A proposed class of retirement plan beneficiaries and others on Thursday asked the Second Circuit to revive claims against Credit Suisse, Deutsche Bank and other banks accusing them of violating the Employee Retirement Income Security Act by foreign exchange market-rigging, saying the banks were ERISA fiduciaries.
A Deutsche Bank unit fired back Thursday at a Morgan Stanley subsidiary’s bid for a quick win against a $306 million contract suit over a residential mortgage trust, saying there is nothing wrong with using sampling to identify defective loans among more than 4,000 Deutsche Bank oversaw as trustee.
U.S. Securities and Exchange Commission Chairman Jay Clayton called the decline in the number of initial public offerings and public companies on American markets a "great concern" on Thursday at a meeting of an SEC advisory committee, saying his agency is working to address the issue while protecting investors.
Commercial real estate investment trust Safety, Income and Growth Inc. priced an initial public offering that raised $205 million late Wednesday and earmarked the money to acquire net lease assets, representing the first of three commercial REITS slated to debut on public markets this week.
New York REIT Inc., a real estate investment trust now in liquidation, agreed Wednesday to settle the U.S. Securities and Exchange Commission’s allegations that it failed to properly disclose that a change to its charter would substantively limit its shareholders’ rights in certain merger or acquisition events.
The 34 biggest banks in the United States would face up to $493 billion in losses under the most severe scenario described in stress tests required by the Dodd-Frank Act, but they would retain enough capital to keep lending and survive such a significant shock, the Federal Reserve said Thursday.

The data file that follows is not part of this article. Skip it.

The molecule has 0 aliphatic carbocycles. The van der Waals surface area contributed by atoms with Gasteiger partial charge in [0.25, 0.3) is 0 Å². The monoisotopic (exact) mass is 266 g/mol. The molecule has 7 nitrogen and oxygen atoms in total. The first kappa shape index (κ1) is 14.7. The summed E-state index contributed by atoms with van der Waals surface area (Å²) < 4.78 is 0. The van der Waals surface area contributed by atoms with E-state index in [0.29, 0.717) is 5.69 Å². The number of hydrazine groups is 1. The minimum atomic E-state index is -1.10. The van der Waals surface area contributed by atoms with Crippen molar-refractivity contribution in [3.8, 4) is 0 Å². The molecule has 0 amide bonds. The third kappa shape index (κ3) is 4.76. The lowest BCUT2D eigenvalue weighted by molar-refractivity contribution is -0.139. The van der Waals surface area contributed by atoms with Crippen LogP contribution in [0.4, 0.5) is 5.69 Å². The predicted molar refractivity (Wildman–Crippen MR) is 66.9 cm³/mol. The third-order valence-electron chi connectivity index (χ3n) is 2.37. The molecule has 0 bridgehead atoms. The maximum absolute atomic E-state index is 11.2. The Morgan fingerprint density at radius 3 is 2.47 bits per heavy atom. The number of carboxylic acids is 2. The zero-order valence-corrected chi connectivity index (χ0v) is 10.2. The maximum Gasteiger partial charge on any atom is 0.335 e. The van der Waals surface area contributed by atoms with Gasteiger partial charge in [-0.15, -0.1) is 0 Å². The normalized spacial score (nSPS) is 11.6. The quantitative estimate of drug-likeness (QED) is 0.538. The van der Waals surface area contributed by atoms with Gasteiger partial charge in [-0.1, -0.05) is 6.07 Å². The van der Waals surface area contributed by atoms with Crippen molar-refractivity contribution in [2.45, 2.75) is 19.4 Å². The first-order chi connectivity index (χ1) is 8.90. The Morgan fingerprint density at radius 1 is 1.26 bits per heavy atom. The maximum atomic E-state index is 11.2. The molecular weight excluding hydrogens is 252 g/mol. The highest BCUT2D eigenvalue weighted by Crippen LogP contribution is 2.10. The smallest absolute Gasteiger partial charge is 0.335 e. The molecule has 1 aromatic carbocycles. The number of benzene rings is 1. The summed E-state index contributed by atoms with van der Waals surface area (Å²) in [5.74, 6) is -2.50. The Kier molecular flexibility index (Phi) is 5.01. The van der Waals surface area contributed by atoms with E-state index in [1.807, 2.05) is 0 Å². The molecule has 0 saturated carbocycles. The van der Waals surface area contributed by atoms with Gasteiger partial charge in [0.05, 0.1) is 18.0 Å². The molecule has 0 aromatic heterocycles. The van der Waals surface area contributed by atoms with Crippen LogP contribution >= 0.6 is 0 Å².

China Unicom hopes to raise about $10 billion from investors including Alibaba and Tencent, Vinci is interested in buying a majority stake in a French airport operator that boasts a total value of around €14.3 billion, and WhistlePig Whiskey may be up for sale.
U.S. Commodity Futures Trading Commission chairman nominee Christopher Giancarlo told a Senate committee on Thursday that his efforts to ease the burdens of agency rules won’t water down the reforms of the Dodd-Frank Act, the landmark law on post-crisis financial regulations for which he reiterated support.
The board overseeing Puerto Rico’s financial restructuring Wednesday united with bondholders and retirees to oppose moving a key dispute over sales tax revenue from federal court to the territory’s Supreme Court.
The acting head of the Office of the Comptroller of the Currency said on Thursday that the Consumer Financial Protection Bureau was not providing sufficient oversight of the smaller banks that it regulates.
Wells Fargo Securities LLC agreed to pay $3.25 million to end the Financial Industry Regulatory Authority’s allegations that it failed to report options positions in millions of instances after erroneously believing that the positions weren’t reportable, according to a settlement filed on Wednesday.